cold then?

F: -6B (? S .

J: Did you enjoy working dawm there as a boy, did ..i wna. tM- -

F: Yes, we were all good buddies. -Yea-

J: Rdw__ a pretty good time? a ',-,c 11 ~L_

F: Yes. Ci Y d-+-Monday morning

avA; Avo@ -N when I got in v a- t hollerO and nobody
answered h4 (Laughter) So I z n -a dpunchedfin because *-said tht-e

going to work anyway. I punched) /: E- I 0 4 W g 4 11

I could not afford i4 I had to make some money.

j:--HNubudy elo.e AwFd up? For how long?2

J: How long was it until somebody finally showed up?

F: I do not remember now. I think the next day they came.

J: Oe -for one or two days they did not show up.

F: iPf (le a eS e, / d by the end of the week all of :them were-ett--


J: What were they upset about? Do you remhebrQ?

F: They wanted aemr-more money.

age 30

J: Did they get more money?

F: No.

F: 4rM' 4 -- -

J: Did you ever kill-out tg o uptire a tak. the wood spacdofd .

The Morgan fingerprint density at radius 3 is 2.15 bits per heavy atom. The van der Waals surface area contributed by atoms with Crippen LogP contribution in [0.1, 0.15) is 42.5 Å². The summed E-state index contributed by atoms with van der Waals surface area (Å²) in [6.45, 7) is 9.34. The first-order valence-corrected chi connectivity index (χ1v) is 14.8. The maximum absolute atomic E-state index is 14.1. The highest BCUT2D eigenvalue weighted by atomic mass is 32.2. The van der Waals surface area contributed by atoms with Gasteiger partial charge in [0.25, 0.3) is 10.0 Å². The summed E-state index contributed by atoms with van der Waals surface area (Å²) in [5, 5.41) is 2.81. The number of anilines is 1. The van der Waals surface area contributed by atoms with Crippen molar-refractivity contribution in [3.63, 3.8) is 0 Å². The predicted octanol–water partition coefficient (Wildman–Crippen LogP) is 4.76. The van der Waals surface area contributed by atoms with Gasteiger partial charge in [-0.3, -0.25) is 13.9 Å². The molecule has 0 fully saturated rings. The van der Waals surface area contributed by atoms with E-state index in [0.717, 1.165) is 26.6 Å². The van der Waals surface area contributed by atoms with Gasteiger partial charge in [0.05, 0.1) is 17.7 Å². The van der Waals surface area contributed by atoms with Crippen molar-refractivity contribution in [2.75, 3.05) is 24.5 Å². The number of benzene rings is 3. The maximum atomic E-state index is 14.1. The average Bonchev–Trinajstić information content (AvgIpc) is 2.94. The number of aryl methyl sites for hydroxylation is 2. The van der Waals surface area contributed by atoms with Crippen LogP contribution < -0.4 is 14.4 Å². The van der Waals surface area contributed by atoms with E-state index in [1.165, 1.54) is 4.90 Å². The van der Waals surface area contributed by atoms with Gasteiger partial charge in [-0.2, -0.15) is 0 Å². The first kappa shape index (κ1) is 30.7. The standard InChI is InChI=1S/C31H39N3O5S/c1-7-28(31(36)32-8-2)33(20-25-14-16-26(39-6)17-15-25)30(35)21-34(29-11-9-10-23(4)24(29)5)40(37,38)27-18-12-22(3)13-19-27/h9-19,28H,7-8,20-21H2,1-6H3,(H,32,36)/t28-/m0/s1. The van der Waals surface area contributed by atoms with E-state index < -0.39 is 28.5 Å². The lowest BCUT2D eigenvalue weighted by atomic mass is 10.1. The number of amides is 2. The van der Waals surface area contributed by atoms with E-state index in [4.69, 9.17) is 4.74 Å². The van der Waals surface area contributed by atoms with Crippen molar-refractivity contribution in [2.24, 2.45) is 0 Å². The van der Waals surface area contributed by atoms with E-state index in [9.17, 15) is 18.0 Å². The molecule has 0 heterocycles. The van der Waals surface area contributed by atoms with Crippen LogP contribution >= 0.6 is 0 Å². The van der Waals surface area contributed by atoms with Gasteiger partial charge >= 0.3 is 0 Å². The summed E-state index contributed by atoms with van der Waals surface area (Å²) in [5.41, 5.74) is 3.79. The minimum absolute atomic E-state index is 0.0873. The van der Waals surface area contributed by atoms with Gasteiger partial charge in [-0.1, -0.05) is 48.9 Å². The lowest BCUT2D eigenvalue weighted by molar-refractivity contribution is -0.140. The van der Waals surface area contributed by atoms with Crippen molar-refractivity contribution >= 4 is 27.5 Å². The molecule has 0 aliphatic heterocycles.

the lead and then a.p the lead baele into the pot and melt it? e- ier.emel.'--

Staking-it out o th.ett-

F: Yes, I valdeal(( I was the only one that handled that part. I
cL ^c /- do not remember now who poured that stuff in there. I believe I poured -i
Lead he + ^ q- ge4 tM/edo
myself. ---. ., .-m.-s is hot stuff lih-t l- d a*r ... .

J: SiW vr gpyop' .und egn^,4 -tL=.-i Were there any women that worked with

you around the lead .

F. --0-j-1jaT wTnord anrmindl f-hp-m.

*" Y--_-ou rsc 1L."

F: I was the only one.

J: lt hulj What happened i i.4t h1 r? U- p in this area of the 5 ?

F: Well thL t-prtL up Lher Iik tLlL waS 1- Lt I cannot remember what that

was just now.

J: -BEaco as I remember that was only for storage just before the building was

F: o- ^ ,I do not remember anything -e that.lT.i. -11 ay ,l.nhr Ti _T